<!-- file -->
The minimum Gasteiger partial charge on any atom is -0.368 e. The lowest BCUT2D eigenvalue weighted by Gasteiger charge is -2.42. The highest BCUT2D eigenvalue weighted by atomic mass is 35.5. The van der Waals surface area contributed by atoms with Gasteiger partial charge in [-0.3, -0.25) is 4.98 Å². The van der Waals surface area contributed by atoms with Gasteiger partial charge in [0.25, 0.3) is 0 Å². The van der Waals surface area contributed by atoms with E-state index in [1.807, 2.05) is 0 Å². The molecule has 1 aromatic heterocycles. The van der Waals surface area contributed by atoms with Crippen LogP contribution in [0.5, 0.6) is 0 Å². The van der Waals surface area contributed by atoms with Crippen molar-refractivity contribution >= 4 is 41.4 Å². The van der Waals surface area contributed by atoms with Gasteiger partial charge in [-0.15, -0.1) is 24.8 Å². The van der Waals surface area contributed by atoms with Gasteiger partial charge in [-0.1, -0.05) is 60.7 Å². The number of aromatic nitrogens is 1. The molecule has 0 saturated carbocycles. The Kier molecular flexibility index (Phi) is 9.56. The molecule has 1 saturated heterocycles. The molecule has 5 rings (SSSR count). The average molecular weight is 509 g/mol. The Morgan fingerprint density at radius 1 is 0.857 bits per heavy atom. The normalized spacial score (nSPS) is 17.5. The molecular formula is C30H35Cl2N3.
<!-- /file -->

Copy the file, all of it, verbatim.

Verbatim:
The minimum Gasteiger partial charge on any atom is -0.368 e. The lowest BCUT2D eigenvalue weighted by Gasteiger charge is -2.42. The highest BCUT2D eigenvalue weighted by atomic mass is 35.5. The van der Waals surface area contributed by atoms with Gasteiger partial charge in [-0.3, -0.25) is 4.98 Å². The van der Waals surface area contributed by atoms with Gasteiger partial charge in [0.25, 0.3) is 0 Å². The van der Waals surface area contributed by atoms with E-state index in [1.807, 2.05) is 0 Å². The molecule has 1 aromatic heterocycles. The van der Waals surface area contributed by atoms with Crippen LogP contribution in [0.5, 0.6) is 0 Å². The van der Waals surface area contributed by atoms with Crippen molar-refractivity contribution >= 4 is 41.4 Å². The van der Waals surface area contributed by atoms with Gasteiger partial charge in [-0.15, -0.1) is 24.8 Å². The van der Waals surface area contributed by atoms with Gasteiger partial charge in [-0.1, -0.05) is 60.7 Å². The number of aromatic nitrogens is 1. The molecule has 0 saturated carbocycles. The Kier molecular flexibility index (Phi) is 9.56. The molecule has 1 saturated heterocycles. The molecule has 5 rings (SSSR count). The average molecular weight is 509 g/mol. The Morgan fingerprint density at radius 1 is 0.857 bits per heavy atom. The normalized spacial score (nSPS) is 17.5. The molecular formula is C30H35Cl2N3.